Though it may be a legal requirement that employers make accommodations for their aging workforce, it also makes good economic sense.
Older workers are a vital segment of today's workforce.
Instead, the ADA has a general definition of disability that each person must meet (EEOC Regulations . A person has a disability if he/she has a physical or mental impairment that substantially limits one or more major life activities, a record of such an impairment, or is regarded as having an impairment (EEOC Regulations . Also, the degree of limitation will vary among individuals.
Be aware that not all people who are aging will need accommodations to perform their jobs and many others may only need a few accommodations.
Arthritis, diabetes, osteoporosis, dementia, and hypertension are among the most prevalent conditions that increase with age (Abel, 2005).
Age-related limitations can involve a wide range of conditions, including depression and anxiety, addiction, repetitive use, and other cognitive, sensory, and physical limitations.
In 2009 (the latest year for which data are available), nearly 40 million Americans are over age 65, which is about one in every eight Americans (U. There are several federal employment laws that could protect these older workers from discrimination.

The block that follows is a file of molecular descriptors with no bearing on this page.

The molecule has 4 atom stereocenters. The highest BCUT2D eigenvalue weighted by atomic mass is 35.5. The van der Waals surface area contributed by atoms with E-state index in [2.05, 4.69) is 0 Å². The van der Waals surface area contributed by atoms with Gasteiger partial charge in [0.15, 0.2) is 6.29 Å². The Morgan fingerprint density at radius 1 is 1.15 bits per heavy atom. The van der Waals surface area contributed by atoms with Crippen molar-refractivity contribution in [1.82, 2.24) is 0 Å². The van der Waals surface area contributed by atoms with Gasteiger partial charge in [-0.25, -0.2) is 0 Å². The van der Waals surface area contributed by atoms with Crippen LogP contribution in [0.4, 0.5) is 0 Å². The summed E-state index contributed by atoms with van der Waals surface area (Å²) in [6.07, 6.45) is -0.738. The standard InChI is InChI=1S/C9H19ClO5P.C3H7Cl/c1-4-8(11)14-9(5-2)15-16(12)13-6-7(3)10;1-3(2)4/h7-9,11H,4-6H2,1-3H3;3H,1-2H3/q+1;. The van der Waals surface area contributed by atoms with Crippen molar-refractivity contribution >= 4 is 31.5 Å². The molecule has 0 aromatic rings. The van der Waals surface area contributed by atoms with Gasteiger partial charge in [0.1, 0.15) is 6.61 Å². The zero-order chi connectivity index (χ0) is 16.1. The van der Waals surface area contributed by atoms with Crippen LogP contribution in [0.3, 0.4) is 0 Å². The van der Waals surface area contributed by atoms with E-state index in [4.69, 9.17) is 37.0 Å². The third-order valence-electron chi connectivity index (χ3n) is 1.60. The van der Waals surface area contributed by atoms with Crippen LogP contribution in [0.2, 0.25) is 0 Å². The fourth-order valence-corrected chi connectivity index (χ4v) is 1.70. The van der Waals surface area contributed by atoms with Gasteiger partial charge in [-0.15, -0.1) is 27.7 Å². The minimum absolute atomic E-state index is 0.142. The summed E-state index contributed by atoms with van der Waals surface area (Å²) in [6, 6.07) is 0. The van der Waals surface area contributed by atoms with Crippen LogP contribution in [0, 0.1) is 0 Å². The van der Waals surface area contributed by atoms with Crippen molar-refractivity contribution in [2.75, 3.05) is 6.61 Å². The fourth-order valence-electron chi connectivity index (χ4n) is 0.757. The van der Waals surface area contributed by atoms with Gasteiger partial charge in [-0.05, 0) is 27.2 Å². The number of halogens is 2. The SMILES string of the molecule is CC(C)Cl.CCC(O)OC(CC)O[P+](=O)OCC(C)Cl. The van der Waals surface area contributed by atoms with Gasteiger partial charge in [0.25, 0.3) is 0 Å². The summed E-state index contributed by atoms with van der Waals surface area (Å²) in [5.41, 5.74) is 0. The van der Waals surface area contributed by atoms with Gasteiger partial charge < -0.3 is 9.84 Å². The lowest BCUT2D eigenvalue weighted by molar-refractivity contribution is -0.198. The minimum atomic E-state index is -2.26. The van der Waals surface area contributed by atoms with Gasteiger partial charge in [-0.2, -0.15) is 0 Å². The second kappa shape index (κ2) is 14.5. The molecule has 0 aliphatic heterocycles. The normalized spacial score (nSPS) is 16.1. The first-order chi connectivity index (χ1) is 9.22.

The ADA does not contain a list of medical conditions that constitute disabilities. Therefore, some people with age-related impairments will have a disability under the ADA and some will not. Note: People with limitations from aging may develop some of the limitations discussed below, but seldom develop all of them.I've said before that one of the most daunting challenges facing employers today is understanding the extent of their obligation to accommodate disabled workers.The difficulty stems from the breadth of impairments that qualify as disabilities andhow farthe the law expects employersto go (in terms ofexpense, inefficiencies, and disruptions) to enable disabled individuals to participate in the workforce.Today I gave a seminar on this topic for clients and lawyers within our firm. The ability to work is important to those with chronic neurologic disorders (CND) and to the aging workforce.